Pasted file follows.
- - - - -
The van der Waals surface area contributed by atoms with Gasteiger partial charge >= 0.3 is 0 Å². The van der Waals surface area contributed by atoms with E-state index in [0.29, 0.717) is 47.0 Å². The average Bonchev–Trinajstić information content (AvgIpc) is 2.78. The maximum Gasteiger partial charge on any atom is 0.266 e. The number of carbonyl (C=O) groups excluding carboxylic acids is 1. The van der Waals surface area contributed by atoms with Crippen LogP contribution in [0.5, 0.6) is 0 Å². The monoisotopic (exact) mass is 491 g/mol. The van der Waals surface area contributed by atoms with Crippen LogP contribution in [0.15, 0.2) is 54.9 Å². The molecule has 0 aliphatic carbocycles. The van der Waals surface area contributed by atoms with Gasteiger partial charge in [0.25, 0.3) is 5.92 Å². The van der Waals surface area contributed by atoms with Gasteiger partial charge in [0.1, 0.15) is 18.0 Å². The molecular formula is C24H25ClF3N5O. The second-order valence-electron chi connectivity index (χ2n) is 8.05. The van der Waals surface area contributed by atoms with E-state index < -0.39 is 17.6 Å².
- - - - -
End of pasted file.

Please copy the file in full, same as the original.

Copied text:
The van der Waals surface area contributed by atoms with Gasteiger partial charge >= 0.3 is 0 Å². The van der Waals surface area contributed by atoms with E-state index in [0.29, 0.717) is 47.0 Å². The average Bonchev–Trinajstić information content (AvgIpc) is 2.78. The maximum Gasteiger partial charge on any atom is 0.266 e. The number of carbonyl (C=O) groups excluding carboxylic acids is 1. The van der Waals surface area contributed by atoms with Crippen LogP contribution in [0.5, 0.6) is 0 Å². The monoisotopic (exact) mass is 491 g/mol. The van der Waals surface area contributed by atoms with Crippen LogP contribution in [0.15, 0.2) is 54.9 Å². The molecule has 0 aliphatic carbocycles. The van der Waals surface area contributed by atoms with Gasteiger partial charge in [0.25, 0.3) is 5.92 Å². The van der Waals surface area contributed by atoms with Gasteiger partial charge in [0.1, 0.15) is 18.0 Å². The molecular formula is C24H25ClF3N5O. The second-order valence-electron chi connectivity index (χ2n) is 8.05. The van der Waals surface area contributed by atoms with E-state index < -0.39 is 17.6 Å².